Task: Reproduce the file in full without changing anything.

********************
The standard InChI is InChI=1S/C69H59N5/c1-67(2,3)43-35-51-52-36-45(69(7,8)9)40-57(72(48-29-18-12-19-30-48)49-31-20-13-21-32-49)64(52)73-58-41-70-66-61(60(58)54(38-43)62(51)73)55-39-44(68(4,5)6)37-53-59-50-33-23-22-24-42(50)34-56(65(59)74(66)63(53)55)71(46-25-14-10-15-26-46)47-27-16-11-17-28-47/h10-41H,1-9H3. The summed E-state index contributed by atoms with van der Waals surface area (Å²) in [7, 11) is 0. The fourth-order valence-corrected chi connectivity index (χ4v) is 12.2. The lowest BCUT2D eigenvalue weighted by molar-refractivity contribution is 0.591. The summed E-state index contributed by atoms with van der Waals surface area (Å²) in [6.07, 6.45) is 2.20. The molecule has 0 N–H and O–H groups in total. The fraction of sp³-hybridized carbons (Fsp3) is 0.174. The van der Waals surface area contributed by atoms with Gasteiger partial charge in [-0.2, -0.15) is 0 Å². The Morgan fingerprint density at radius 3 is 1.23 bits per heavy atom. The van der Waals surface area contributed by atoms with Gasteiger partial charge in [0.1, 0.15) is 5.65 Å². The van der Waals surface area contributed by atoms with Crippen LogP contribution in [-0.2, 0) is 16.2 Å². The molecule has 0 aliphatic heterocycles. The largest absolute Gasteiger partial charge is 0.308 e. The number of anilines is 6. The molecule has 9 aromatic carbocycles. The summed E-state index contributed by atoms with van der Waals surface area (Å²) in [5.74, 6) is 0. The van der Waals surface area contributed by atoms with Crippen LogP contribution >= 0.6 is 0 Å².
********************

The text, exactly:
The standard InChI is InChI=1S/C69H59N5/c1-67(2,3)43-35-51-52-36-45(69(7,8)9)40-57(72(48-29-18-12-19-30-48)49-31-20-13-21-32-49)64(52)73-58-41-70-66-61(60(58)54(38-43)62(51)73)55-39-44(68(4,5)6)37-53-59-50-33-23-22-24-42(50)34-56(65(59)74(66)63(53)55)71(46-25-14-10-15-26-46)47-27-16-11-17-28-47/h10-41H,1-9H3. The summed E-state index contributed by atoms with van der Waals surface area (Å²) in [7, 11) is 0. The fourth-order valence-corrected chi connectivity index (χ4v) is 12.2. The lowest BCUT2D eigenvalue weighted by molar-refractivity contribution is 0.591. The summed E-state index contributed by atoms with van der Waals surface area (Å²) in [6.07, 6.45) is 2.20. The molecule has 0 N–H and O–H groups in total. The fraction of sp³-hybridized carbons (Fsp3) is 0.174. The van der Waals surface area contributed by atoms with Gasteiger partial charge in [-0.2, -0.15) is 0 Å². The Morgan fingerprint density at radius 3 is 1.23 bits per heavy atom. The van der Waals surface area contributed by atoms with Gasteiger partial charge in [0.1, 0.15) is 5.65 Å². The van der Waals surface area contributed by atoms with Crippen LogP contribution in [-0.2, 0) is 16.2 Å². The molecule has 0 aliphatic heterocycles. The largest absolute Gasteiger partial charge is 0.308 e. The number of anilines is 6. The molecule has 9 aromatic carbocycles. The summed E-state index contributed by atoms with van der Waals surface area (Å²) in [5.74, 6) is 0. The van der Waals surface area contributed by atoms with Crippen LogP contribution >= 0.6 is 0 Å².